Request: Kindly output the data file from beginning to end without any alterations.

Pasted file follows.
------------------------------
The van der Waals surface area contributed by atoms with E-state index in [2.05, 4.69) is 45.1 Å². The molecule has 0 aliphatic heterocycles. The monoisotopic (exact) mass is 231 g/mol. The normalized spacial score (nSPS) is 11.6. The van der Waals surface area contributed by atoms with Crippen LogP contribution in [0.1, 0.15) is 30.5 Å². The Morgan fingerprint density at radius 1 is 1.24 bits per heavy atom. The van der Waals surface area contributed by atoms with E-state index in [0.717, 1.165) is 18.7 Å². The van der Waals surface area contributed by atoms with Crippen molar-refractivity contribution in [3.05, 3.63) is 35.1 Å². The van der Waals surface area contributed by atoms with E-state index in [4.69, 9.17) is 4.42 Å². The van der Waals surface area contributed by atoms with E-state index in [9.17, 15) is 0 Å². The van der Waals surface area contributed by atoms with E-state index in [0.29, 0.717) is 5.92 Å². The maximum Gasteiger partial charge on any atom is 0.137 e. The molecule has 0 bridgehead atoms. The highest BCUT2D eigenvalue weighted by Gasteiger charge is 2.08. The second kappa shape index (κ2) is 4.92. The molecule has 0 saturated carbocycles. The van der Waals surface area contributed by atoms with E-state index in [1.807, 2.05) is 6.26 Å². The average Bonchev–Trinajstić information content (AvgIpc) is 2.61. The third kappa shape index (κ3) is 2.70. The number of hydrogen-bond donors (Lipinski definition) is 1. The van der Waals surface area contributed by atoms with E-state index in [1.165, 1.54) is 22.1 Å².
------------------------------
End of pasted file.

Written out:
The van der Waals surface area contributed by atoms with E-state index in [2.05, 4.69) is 45.1 Å². The molecule has 0 aliphatic heterocycles. The monoisotopic (exact) mass is 231 g/mol. The normalized spacial score (nSPS) is 11.6. The van der Waals surface area contributed by atoms with Crippen LogP contribution in [0.1, 0.15) is 30.5 Å². The Morgan fingerprint density at radius 1 is 1.24 bits per heavy atom. The van der Waals surface area contributed by atoms with E-state index in [0.717, 1.165) is 18.7 Å². The van der Waals surface area contributed by atoms with Crippen molar-refractivity contribution in [3.05, 3.63) is 35.1 Å². The van der Waals surface area contributed by atoms with E-state index in [4.69, 9.17) is 4.42 Å². The van der Waals surface area contributed by atoms with E-state index in [9.17, 15) is 0 Å². The van der Waals surface area contributed by atoms with E-state index in [0.29, 0.717) is 5.92 Å². The maximum Gasteiger partial charge on any atom is 0.137 e. The molecule has 0 bridgehead atoms. The highest BCUT2D eigenvalue weighted by Gasteiger charge is 2.08. The second kappa shape index (κ2) is 4.92. The molecule has 0 saturated carbocycles. The van der Waals surface area contributed by atoms with E-state index in [1.807, 2.05) is 6.26 Å². The average Bonchev–Trinajstić information content (AvgIpc) is 2.61. The third kappa shape index (κ3) is 2.70. The number of hydrogen-bond donors (Lipinski definition) is 1. The van der Waals surface area contributed by atoms with E-state index in [1.165, 1.54) is 22.1 Å².